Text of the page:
Defendant's Motion to Withdraw His Plea

As I have explained, the cooperation agreement cannot be construed to require defendant's testimony against Marin.  The majority disagrees, pronouncing without further explanation that the “agreement was objectively susceptible to but one interpretation” (majority op at 2).  The majority's citation to People v. Cataldo, 39 N.Y.2d 578, 384 N.Y.S.2d 763, 349 N.E.2d 863 (1976), sheds no light on the standards or analysis that lead to this conclusion, and the reference, like the majority “opinion,” fails to provide guiding principles for courts to interpret such agreements in the future.  Cataldo is particularly inapt because it is a memorandum order devoid of a single citation and does not even involve a cooperation agreement.  The Court in Cataldo held that a defendant may not withdraw a plea where the court complies with the promises it made when it accepted the plea (id. at 580, 384 N.Y.S.2d 763, 349 N.E.2d 863).  In Cataldo, the trial court explained the exact terms of the bargain at the time of the plea, which, as relevant to the appeal, included the court's promise that if the Probation Department recommended a term of imprisonment, the court would follow the recommendation, with a maximum not in excess of five years.  The court then imposed the indeterminate term of imprisonment with a five-year maximum recommended by the Department.  Cataldo is not applicable here where the question presented is the proper interpretation of an agreement that the People argue, in part, requires consideration beyond the four corners of the document.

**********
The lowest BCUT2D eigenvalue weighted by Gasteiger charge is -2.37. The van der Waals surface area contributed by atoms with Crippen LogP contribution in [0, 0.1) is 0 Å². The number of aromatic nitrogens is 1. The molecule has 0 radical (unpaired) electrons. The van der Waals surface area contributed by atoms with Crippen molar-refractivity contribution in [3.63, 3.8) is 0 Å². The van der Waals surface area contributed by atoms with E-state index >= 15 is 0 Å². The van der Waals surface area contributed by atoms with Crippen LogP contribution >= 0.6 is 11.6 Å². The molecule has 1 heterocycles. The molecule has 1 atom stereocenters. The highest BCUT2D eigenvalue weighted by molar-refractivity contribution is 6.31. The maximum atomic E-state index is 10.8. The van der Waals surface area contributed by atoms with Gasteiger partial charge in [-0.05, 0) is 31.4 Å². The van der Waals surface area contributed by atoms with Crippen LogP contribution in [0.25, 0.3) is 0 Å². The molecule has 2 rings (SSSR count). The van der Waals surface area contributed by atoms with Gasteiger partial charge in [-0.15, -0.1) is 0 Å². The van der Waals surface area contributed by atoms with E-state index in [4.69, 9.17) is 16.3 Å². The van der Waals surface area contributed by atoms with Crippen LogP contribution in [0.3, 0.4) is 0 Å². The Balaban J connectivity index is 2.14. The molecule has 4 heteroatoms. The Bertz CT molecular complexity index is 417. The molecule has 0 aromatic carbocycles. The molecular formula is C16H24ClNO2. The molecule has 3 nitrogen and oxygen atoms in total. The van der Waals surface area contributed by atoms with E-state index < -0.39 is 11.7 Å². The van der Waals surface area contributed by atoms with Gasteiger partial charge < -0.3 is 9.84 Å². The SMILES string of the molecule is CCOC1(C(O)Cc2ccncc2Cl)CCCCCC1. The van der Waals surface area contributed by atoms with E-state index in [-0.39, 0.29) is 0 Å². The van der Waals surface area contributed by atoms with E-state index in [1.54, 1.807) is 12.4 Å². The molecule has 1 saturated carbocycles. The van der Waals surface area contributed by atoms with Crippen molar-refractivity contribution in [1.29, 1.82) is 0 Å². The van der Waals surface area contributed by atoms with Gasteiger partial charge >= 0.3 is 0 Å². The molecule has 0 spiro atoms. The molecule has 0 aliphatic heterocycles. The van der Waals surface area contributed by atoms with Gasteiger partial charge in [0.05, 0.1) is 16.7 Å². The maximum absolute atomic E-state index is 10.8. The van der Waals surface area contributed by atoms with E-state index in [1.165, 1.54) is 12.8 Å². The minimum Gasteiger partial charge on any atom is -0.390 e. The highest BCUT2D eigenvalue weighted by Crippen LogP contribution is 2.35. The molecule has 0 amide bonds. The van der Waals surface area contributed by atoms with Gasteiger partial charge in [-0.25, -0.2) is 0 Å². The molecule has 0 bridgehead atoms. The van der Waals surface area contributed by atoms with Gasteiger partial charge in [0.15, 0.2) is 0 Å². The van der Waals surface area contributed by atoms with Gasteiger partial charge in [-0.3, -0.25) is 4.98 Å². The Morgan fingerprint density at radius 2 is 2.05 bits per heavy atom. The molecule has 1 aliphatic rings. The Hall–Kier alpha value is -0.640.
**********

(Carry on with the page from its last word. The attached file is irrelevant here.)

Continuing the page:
The majority's citation to People v. Manor, 27 N.Y.3d 1012, 35 N.Y.S.3d 272, 54 N.E.3d 1143 (2016), appears to suggest that case supports County Court's denial of defendant's motion to withdraw.  Manor is another easily distinguishable memorandum opinion which involved a defendant's motion to withdraw his guilty plea on the ground that he was under the influence of alcohol and marijuana at the time of the plea (id. at 1013, 35 N.Y.S.3d 272, 54 N.E.3d 1143).  The question presented in Manor was whether County Court abused its discretion in denying defendant's motion without a hearing.  This Court held there was no abuse of discretion because defendant had a fair opportunity to argue the motion on written submissions, family coercion was not grounds to withdraw the plea, and defendant was silent at the time of the plea as to his alleged use of alcohol and drugs.  The appeal did not require the Court to interpret the plea agreement—thus, not even by analogy is the case applicable here.